I find it easier to mix to the arrangement, than to the style.
If there's just drums, bass and 1 guitar, then you have all the choices in the world and the freedom to make it your way. Try panning the guitar half left, and then send it to a reverb with a tasty predelay, and pan the stereo reverb return C R.

Try making it stereo by making the information of L and R channels different. Not stereo expander will beat that!! (and this is somebody else's advice, that I am glad to have learnt!!)

Cheers!
Old 23rd January 2007 | Show parent
  #18
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vernier's Avatar
 
3 Reviews written
🎧 15 years
A second track shouldn't be recorded just to make stereo.
Old 23rd January 2007 | Show parent
  #19
Lives for gear
 
🎧 15 years
Quote:
Originally Posted by Han ➑️
A very old trick: copy the guitar track and move it between 20 and 40 milisec. or give the original track a 20-40 milisec delay.

Pan the guitar track hard left and the copy or delay hard right.

Of course a second guitar part sounds more realistic.
I have done that before, and it does work very well to spread and thicken, but...
The downside was that "slapback" kind of doubling effect.
I was hoping to try and get a thicker, fuller tone using multiple mics for this project, and avoid phase problems.
Thanks for the input!
Old 23rd January 2007 | Show parent
  #20
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numrologst's Avatar
 
1 Review written
🎧 15 years
my approach:

Take 1: panned 45 left elec guitar 1 amp 1
Take 2: panned 45 right elec guitar 1 amp 1
Take 3: panned 80 left elec guitar 1/2 amp 2
Take 4: panned 80 right elec guitar 1/2 amp 2

If needed:

Take 5 and 6 guitar 2/3 amp 2/3 then heavily compressed w. distressor I like to pan these hard and have them low in the mix.

Sometimes all you need is 2 takes with 2 amps, panend 45/45...

I don't like hard panning elec guitars, sounds too fake to me. If they are tight they can be panned 45/45... Sometimes I will pan acoustic guitar hard left/right when there is other guitar tracks going...But if it is acoustic by itself i still like 45/45
Old 23rd January 2007 | Show parent
  #21
Lives for gear
 
🎧 15 years
Quote:
Originally Posted by vernier ➑️
A second track shouldn't be recorded just to make stereo.



It isn't just to make stereo, recording the tracks twice really adds something to the overall guitar sound. I tried everyway I could think to make one recorded track sound like double tracking and it never sounds nearly as full.
Old 23rd January 2007 | Show parent
  #22
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uptheoctave's Avatar
 
🎧 15 years
Essentially double/triple/quad tracking a guitar is the way to go.

The stuff I did when I was living in Europe often called for what I call a 'big soft rock' guitar tone.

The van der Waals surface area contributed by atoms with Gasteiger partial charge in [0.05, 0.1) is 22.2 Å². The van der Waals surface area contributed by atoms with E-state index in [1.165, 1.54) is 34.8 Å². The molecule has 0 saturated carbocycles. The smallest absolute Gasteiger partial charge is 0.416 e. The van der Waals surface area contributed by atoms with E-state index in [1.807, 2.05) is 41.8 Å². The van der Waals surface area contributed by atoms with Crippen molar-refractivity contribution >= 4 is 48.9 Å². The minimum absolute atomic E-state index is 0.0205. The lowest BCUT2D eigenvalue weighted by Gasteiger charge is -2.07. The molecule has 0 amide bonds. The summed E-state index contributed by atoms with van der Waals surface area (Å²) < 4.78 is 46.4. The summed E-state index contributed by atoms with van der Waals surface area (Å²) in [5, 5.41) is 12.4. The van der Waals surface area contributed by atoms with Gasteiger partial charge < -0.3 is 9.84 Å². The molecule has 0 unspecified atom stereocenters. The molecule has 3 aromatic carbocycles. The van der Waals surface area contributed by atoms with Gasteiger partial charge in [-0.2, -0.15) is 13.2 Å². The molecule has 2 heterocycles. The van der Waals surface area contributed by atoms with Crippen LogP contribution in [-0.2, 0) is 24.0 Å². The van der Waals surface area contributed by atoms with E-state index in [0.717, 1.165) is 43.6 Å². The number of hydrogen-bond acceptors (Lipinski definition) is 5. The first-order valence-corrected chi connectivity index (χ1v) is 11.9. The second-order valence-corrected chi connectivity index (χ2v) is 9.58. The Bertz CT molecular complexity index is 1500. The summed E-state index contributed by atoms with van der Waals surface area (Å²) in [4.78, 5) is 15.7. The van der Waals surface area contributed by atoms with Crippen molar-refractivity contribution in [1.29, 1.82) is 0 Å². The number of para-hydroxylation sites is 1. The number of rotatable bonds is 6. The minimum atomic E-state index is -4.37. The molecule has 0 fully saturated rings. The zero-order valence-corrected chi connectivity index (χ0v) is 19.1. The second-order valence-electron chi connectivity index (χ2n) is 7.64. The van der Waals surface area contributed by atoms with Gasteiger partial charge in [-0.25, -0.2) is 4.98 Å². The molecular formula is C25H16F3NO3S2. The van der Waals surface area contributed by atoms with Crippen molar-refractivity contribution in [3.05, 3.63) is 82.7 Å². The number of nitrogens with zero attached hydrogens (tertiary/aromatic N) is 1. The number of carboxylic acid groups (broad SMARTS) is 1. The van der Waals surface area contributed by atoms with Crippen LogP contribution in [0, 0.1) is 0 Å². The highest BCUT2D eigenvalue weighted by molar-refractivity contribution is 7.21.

One that is quite full but also back in the mix.

I'd do up to 20 tracks of guitar with the same part- that is then all compressed through the same bus, usually with a pair of LA4's or Summit DCL200 and a bit of Eventide 3000 on another send.
It sounds pretty huge without being too intrusive to the vocal.

An important question here is 'why go stereo?'
Does the part need it?
Does it support the vocal?
If it is/does then I always multi-track, rather than multi mic.
At most I'd put a close mic on the cab and then a U47 on the room.
Always a GT Vipre for the pre.

The slight varience in playing increases the 'size' of the downbeat and if played with restraint it will make the guitars sound fuller and more professional.

Just my 2c.
Old 23rd January 2007 | Show parent
  #23
Lives for gear
 
DeathMonkey's Avatar
 
🎧 10 years
My standard way of doing guitars is this : plug into two complimentary amps at the same time, each miked twice, usually one condenser, one dynamic (a 57 or i5 and one of my Avlex condensers usually), to get 4 tracks. Do as many takes as necessary, edit, all that jazz. If you are careful, you can edit them all as one big track, since it is all one performance.

Then I mix depending on what sounds better. On some stuff, I will put the two tracks of amp 1 on the same side, sometimes I mix em up. Sometimes I put Amp 1 Mike 1 at 100% left, Amp 2 Mike 2 50% Left, and so forth. I basically screw around until it sounds good to me.

The key to this, IMHO, is to mix amps well. I love to put a huge, saturated amp tone (that generally disappears when other instruments appear) under a tight, focussed, dry crunch - Say a Framus Cobra under a VHT Deliverance (one of my new fav combos), or a Peavey XXX under a Bogner Uberschall or Soldano Avenger. The Mesa Recto/ Peavey 5150 is the standard for this.

I am also thinking about throwing up some PZMs for an omni room sound to use to help blend the tracks together in terms of space.

My personal feeling is that one performance through a bunch of amps is going to be tighter and more "realistic" than a bunch of takes, and I am willing to put up with a bit of bleed between amps to do so. IMHO, the one track than benefits from a more gritty recording style is dirty guitars - adds aggression and nuts as long as it's not crazy.